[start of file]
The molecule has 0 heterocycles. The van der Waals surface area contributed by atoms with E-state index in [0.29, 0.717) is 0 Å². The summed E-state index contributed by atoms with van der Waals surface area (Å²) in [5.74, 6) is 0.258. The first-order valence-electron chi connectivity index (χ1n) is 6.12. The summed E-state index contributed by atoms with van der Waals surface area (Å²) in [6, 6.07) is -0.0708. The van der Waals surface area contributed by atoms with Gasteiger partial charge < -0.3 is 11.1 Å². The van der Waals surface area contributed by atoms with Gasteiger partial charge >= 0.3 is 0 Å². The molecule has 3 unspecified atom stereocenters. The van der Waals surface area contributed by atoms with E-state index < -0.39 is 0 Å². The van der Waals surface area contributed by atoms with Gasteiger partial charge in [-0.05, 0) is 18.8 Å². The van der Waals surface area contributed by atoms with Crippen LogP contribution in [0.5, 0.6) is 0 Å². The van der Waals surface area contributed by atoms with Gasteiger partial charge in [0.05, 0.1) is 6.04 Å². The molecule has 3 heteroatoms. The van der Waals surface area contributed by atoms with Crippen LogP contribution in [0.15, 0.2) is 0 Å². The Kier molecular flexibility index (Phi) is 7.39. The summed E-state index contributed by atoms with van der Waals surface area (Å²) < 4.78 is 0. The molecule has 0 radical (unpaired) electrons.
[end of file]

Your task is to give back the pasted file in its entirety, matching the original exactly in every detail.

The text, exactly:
The molecule has 0 heterocycles. The van der Waals surface area contributed by atoms with E-state index in [0.29, 0.717) is 0 Å². The summed E-state index contributed by atoms with van der Waals surface area (Å²) in [5.74, 6) is 0.258. The first-order valence-electron chi connectivity index (χ1n) is 6.12. The summed E-state index contributed by atoms with van der Waals surface area (Å²) in [6, 6.07) is -0.0708. The van der Waals surface area contributed by atoms with Gasteiger partial charge < -0.3 is 11.1 Å². The van der Waals surface area contributed by atoms with Gasteiger partial charge >= 0.3 is 0 Å². The molecule has 3 unspecified atom stereocenters. The van der Waals surface area contributed by atoms with E-state index < -0.39 is 0 Å². The van der Waals surface area contributed by atoms with Gasteiger partial charge in [-0.05, 0) is 18.8 Å². The van der Waals surface area contributed by atoms with Crippen LogP contribution in [0.5, 0.6) is 0 Å². The van der Waals surface area contributed by atoms with Gasteiger partial charge in [0.05, 0.1) is 6.04 Å². The molecule has 3 heteroatoms. The van der Waals surface area contributed by atoms with Crippen LogP contribution in [0.15, 0.2) is 0 Å². The Kier molecular flexibility index (Phi) is 7.39. The summed E-state index contributed by atoms with van der Waals surface area (Å²) < 4.78 is 0. The molecule has 0 radical (unpaired) electrons.